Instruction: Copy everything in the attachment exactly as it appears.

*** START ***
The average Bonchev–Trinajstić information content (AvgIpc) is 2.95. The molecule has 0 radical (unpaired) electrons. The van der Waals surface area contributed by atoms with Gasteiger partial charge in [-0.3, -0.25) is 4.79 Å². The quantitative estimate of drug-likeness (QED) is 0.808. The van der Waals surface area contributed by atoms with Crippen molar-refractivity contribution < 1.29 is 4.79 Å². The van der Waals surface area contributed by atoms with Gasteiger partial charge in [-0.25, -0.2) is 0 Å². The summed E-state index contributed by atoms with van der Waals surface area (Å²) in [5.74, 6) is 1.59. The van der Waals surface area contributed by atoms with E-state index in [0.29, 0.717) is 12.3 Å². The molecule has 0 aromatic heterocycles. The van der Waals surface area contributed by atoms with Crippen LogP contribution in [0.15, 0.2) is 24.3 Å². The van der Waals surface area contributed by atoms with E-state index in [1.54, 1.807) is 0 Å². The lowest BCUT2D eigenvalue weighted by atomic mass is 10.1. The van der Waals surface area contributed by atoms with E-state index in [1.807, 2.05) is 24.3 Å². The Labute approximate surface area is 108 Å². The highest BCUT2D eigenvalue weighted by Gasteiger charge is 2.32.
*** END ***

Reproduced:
The average Bonchev–Trinajstić information content (AvgIpc) is 2.95. The molecule has 0 radical (unpaired) electrons. The van der Waals surface area contributed by atoms with Gasteiger partial charge in [-0.3, -0.25) is 4.79 Å². The quantitative estimate of drug-likeness (QED) is 0.808. The van der Waals surface area contributed by atoms with Crippen molar-refractivity contribution < 1.29 is 4.79 Å². The van der Waals surface area contributed by atoms with Gasteiger partial charge in [-0.25, -0.2) is 0 Å². The summed E-state index contributed by atoms with van der Waals surface area (Å²) in [5.74, 6) is 1.59. The van der Waals surface area contributed by atoms with E-state index in [0.29, 0.717) is 12.3 Å². The molecule has 0 aromatic heterocycles. The van der Waals surface area contributed by atoms with Crippen LogP contribution in [0.15, 0.2) is 24.3 Å². The van der Waals surface area contributed by atoms with E-state index in [1.54, 1.807) is 0 Å². The lowest BCUT2D eigenvalue weighted by atomic mass is 10.1. The van der Waals surface area contributed by atoms with E-state index in [1.807, 2.05) is 24.3 Å². The Labute approximate surface area is 108 Å². The highest BCUT2D eigenvalue weighted by Gasteiger charge is 2.32.